Will Novak Djokovic leave or stay in Australia? January 9th will be important – Tech Viral Tips

After four nights at an immigration detention hotel in Australia, he will appear in court on Monday in a deportation case that has sparked polarizing opinion for the world number one tennis player in his native Serbia.

Djokovic’s visa was revoked after landing at Melbourne airport on Wednesday after Australian border officials determined that he would meet exemption criteria requiring him to meet the current COVID-19 vaccination program to enter the country. does not complete. For all foreign travelers.

His lawyers have submitted court documents as part of his appeal that the tennis ace tested positive for COVID-19 last month and recovered. This was the logic he used to request a medical exemption from the country’s strict vaccination rules.

The process will continue with a virtual visa cancellation appeal hearing, which will take place in Melbourne at 10:00 (23:00 GMT Sunday) at the Federal Circuit and Family Court of Australia.

According to local press this Sunday, the federal government’s request for more time to prepare its case has been rejected. A request made over the weekend by the Interior Minister, Karen Andrews, sought to postpone the final hearing for two days, just five days before the start of the tournament.

Federal Circuit Court Judge Anthony Kelly denied the request and the case will resume as scheduled on Monday.

In Serbia, his family held a rally in support of him in the capital Belgrade for the third consecutive day on Saturday, and Prime Minister Ana Brnabic assured him of his government’s support in the fight to guarantee him entry into the country. His title at the Australian Open will begin on January 17, just a week after his first major of the year appearance in court.

“We’ve given her a gluten-free diet, as well as exercise equipment, a laptop and a SIM card so she can keep in touch with her family,” Brnabic said. According to the Australian press, immigration officials turned down a request by her personal chef to cook for her during her stay at the immigration hotel.

In his 20 Grand Slam titles, a men’s tennis record he shares with Roger Federer and Rafael Nadal, Djokovic has won nine at Melbourne Park.

In Djokovic’s perfect world, he would be taking his personal chef’s concoction, working out at the gym and training on the court daily since his arrival, all surrounded by his support group and friends.

But instead he has been confined to a room with guards in the hallway at a modest expat hotel in central Melbourne.

Your case is complicated.

On 1 January, Djokovic received a medical exemption based on information provided to two independent medical societies by the government of the state of Victoria – where Melbourne is located – and tournament organizers. Also, your visa was approved electronically.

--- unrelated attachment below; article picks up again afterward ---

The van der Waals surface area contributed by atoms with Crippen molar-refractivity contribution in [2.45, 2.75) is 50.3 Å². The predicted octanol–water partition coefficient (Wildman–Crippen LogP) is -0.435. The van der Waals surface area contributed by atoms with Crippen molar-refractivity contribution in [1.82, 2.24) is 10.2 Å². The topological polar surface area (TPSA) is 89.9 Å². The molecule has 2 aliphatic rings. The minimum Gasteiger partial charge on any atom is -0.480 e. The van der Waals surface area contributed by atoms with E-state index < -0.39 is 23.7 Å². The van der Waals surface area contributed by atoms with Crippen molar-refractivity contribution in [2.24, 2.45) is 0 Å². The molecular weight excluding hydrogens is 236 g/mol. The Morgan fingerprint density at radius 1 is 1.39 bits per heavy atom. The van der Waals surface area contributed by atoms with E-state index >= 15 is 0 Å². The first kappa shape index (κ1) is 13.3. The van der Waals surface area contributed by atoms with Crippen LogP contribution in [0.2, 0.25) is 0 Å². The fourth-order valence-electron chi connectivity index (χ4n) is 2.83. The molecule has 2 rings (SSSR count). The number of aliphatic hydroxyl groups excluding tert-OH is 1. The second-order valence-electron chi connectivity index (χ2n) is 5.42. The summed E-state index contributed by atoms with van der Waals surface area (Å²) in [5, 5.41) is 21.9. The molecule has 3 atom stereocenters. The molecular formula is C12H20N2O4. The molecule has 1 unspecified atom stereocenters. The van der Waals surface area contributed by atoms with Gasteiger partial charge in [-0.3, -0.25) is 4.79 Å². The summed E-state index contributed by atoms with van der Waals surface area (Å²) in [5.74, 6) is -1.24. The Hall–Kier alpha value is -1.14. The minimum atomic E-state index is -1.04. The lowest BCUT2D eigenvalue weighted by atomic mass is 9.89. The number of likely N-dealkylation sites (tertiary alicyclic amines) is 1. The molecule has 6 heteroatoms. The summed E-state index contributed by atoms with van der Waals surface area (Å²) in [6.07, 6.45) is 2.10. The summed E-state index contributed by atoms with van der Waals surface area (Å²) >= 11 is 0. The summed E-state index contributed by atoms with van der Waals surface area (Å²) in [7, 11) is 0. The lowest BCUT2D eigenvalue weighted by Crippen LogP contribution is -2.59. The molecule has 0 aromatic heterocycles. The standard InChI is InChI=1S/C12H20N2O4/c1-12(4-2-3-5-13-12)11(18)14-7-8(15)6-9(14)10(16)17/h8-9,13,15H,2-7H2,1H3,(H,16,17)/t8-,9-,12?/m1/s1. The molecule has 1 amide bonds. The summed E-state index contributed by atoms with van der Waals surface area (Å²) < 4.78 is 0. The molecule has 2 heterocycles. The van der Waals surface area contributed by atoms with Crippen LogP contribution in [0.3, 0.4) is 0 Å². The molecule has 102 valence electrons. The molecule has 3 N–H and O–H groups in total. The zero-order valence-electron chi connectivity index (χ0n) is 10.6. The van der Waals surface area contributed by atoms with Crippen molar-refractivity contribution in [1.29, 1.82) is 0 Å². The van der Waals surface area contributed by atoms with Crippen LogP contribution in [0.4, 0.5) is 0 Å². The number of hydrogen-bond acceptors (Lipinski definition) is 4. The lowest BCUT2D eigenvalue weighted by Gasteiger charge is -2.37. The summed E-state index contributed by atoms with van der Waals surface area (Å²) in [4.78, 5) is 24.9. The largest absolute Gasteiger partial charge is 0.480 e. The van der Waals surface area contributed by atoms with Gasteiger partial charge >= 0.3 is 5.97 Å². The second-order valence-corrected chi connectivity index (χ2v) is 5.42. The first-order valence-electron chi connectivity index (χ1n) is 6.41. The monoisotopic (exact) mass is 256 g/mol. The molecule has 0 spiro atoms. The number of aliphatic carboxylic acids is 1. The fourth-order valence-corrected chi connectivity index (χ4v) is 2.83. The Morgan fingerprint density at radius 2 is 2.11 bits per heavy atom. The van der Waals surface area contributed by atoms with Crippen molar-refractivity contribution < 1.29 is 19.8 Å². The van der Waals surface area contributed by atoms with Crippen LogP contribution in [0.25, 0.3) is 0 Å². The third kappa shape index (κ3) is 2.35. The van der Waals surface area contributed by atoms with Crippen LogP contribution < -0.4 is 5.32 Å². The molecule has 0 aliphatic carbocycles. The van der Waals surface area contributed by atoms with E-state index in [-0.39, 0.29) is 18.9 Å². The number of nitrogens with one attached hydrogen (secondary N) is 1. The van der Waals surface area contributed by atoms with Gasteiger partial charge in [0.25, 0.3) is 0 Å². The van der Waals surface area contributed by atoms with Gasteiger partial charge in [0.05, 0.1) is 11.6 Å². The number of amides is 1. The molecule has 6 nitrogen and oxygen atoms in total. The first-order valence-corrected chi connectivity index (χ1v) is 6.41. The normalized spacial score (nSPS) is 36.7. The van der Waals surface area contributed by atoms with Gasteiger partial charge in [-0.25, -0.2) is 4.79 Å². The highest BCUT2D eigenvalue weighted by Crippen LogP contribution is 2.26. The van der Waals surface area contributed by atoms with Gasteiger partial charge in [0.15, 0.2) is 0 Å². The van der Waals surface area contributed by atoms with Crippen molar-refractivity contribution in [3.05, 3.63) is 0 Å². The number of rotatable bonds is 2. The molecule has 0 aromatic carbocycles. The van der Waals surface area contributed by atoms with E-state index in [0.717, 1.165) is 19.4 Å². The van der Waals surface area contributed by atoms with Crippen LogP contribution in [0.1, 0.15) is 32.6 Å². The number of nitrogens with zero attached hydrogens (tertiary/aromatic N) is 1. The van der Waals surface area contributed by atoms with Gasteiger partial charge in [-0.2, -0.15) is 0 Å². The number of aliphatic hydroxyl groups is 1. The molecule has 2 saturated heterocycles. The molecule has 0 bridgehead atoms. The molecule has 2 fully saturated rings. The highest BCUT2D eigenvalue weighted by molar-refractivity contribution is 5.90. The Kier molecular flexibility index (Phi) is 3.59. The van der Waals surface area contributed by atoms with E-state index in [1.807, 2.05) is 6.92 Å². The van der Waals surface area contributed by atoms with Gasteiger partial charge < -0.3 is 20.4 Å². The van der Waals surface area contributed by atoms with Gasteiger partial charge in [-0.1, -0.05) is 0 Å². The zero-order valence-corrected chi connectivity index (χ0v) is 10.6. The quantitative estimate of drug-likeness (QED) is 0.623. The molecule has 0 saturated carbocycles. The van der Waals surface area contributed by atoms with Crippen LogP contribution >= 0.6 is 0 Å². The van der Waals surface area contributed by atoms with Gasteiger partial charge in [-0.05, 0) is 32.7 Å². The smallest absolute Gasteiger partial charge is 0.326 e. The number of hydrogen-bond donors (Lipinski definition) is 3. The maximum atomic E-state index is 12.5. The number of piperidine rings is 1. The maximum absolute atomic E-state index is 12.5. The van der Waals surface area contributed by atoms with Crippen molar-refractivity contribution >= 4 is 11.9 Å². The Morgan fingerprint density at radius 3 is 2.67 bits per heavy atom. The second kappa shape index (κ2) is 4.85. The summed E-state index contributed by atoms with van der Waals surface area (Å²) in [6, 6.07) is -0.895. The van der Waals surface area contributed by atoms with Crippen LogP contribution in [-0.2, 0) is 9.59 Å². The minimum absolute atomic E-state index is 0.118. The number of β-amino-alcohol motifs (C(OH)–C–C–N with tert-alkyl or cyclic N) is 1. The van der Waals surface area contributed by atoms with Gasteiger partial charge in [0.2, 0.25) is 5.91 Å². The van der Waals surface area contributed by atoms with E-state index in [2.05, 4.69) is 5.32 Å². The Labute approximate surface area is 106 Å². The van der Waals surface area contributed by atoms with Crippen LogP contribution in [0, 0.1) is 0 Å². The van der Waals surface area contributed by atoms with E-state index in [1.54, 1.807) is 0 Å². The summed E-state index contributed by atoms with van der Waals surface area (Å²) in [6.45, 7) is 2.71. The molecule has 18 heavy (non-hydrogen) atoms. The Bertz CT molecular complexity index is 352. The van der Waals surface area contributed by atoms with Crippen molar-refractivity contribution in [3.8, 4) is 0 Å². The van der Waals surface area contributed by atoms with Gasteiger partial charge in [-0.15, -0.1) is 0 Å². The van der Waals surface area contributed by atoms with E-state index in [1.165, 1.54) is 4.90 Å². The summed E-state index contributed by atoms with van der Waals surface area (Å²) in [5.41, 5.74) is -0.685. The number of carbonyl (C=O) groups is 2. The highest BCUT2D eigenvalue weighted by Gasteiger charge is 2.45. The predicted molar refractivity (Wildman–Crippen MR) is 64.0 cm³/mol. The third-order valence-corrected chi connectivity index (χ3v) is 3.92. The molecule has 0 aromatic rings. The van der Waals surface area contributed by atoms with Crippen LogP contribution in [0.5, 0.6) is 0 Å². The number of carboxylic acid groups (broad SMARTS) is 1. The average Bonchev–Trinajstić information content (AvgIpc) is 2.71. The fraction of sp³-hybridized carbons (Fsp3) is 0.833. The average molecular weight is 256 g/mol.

But border officials deemed the state’s distribution invalid, allowing in people who tested positive for the coronavirus in the past six months. This would have allowed them to enter the tournament, but not to meet the demands of the Australian Border Patrol.

Australian media have reported details of court documents, which are expected to be presented as evidence on Monday. They show the tennis player received a letter from Tennis Australia’s chief medical officer on 30 December stating that he had received a ‘medical exemption for COVID vaccination’ based on a recent recovery from COVID.

According to the document, the date of the first positive for Djokovic, 34, was December 16, 2021, and “he had no fever or respiratory symptoms in the past 72 hours.”

Australian Prime Minister Scott Morrison, who said “the rules are the rules” and that travelers are responsible for complying with border requirements, has been accused of using the case to bolster his battered popularity ahead of the impending election.

Djokovic’s situation has made Serbia sure that he is being treated as a prisoner. Tennis players appear to have become the standard-bearer for anti-vaccine groups, including some who have gathered outside hotels.

The organizers of the Australian Open have come under criticism for the ace’s plight, and apparently for good reason.

Tennis Australia, which manages the tournament and organizes logistics for the more than 2,000 participating athletes, teams and referees, reportedly misinterpreted tennis players as acceptable reasons to request exemptions.

Among them, the explanation of overcoming the illness in the past six months may provide them with a safe conduct. Organizers blamed the federal executive for mixed messages on the policy.

Djokovic was one of two athletes detained at the hotel, which also houses refugees and asylum seekers. A third person, who may be an intermediary, left the country voluntarily after being investigated by the border authorities.

The other arrested is Czech Renata Vorasova, 38, who was in the country for a week when an investigation was opened. Her country’s foreign ministry said the experts left voluntarily after deciding she would not appeal the decision.

Monday’s hearing will decide whether Djokovic follows in his footsteps.